IKEA organizational culture plays an important role in maintaining cost-effective business operations to sustain cost leadership business strategy of the furniture giant. In other words, due to its cost leadership business strategy, IKEA does not offer the most competitive financial compensation to its workforce. Instead, the home improvement and furnishing chain attracts employees with intangible benefits that are deeply integrated within IKEA corporate culture.
IKEA organizational culture is based on the following principles:
1. Simplicity and high level of informality. It has been noted that “humbleness in approaching tasks and simplicity in the way of doing things are cornerstones of the IKEA culture”. For example, in IKEA US only a few executives have business cards and “everyone is on a first-name basis and sits side by side at IKEA desks and if you have an ego that needs stroking, IKEA is not the workplace for you.”
2. The value for teamwork. Executives who prefer to manage as one-man show do not fit into IKEA organizational culture. The Swedish furniture chain wants to ensure that it employs only individuals who share its values and appreciate its culture. For this reason, individuals wishing to join IKEA are offered to take an online test which poses a series of 10 work-based scenarios with a choice of actions. The outcome of the test advises applicants if they are likely to ‘fit’ into IKEA organizational culture.
3. Embracing diversity among employees and different ways of doing things. In Inter IKEA Group as much as 70% of all employees and 40% of management were woman as of 2018. The furniture retailer supports the rights of its LGBT+ employees to be themselves. The company also aims to increase the representation of various minority groups among the workforce. The world’s largest furniture retailer believes that recognizing differences among its employeescontributes to creativity and supports the growth of the business.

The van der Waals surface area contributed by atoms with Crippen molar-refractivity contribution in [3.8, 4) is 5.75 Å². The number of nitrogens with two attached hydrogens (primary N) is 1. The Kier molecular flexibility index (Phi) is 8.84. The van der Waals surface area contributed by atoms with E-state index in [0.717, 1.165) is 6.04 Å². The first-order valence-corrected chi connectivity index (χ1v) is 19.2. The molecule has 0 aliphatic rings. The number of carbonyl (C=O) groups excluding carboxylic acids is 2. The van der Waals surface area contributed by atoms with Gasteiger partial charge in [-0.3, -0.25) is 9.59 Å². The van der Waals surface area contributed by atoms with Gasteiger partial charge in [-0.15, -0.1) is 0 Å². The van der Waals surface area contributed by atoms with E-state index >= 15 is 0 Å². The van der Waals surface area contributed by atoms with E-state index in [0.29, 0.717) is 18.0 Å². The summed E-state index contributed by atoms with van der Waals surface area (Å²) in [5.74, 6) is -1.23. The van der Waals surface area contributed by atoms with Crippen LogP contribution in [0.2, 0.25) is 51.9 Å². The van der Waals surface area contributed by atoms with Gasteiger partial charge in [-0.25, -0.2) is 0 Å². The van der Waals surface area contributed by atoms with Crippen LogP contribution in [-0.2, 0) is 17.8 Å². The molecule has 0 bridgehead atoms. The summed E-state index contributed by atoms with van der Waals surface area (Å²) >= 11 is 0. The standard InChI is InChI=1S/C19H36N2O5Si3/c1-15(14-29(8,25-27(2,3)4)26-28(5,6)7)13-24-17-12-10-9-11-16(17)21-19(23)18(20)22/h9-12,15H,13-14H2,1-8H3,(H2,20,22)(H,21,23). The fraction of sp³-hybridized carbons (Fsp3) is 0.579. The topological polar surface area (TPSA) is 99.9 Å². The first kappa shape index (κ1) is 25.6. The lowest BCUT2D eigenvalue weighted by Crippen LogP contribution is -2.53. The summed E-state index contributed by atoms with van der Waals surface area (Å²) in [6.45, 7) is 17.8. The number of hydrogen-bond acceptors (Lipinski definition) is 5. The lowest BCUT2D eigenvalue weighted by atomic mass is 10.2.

4. Frugality. Late IKEA founder and long-term leader Ingvar Kamprad was famous for his frugal money habits such as driving a 1993 Volvo 240 GL for two decades, purchasing clothes from the flea markets and getting haircuts when travelling in developing countries to save money. High level of frugality of founder has reflected on IKEA corporate culture to a certain extent in a way that managers at all levels are encouraged to cut costs in all areas of the business.
IKEA Group Report contains a full analysis of IKEA organizational culture. The report illustrates the application of the major analytical strategic frameworks in business studies such as SWOT, PESTEL, Porter’s Five Forces, Value Chain analysis, Ansoff Matrix and McKinsey 7S Model on IKEA. Moreover, the report contains analyses of IKEA leadership, organizational structure and business strategy. The report also comprises discussions of IKEA marketing strategy, ecosystem and addresses issues of corporate social responsibility.
 Kowitt, B. (2016) “At Ikea, Everybody Is Equal” Fortune, Available at: http://fortune.com/2016/03/10/ikea-corporate-culture-best-companies/
 Sustainability Report FY 2018 (2019) IKEA
 Martin M. (2018) “4 unusual ways self-made billionaire IKEA founder Ingvar Kamprad insisted on saving money” CNBC, Available at: https://www.cnbc.com/2018/01/29/money-habits-of-self-made-billionaire-ikea-founder-ingvar-kamprad.html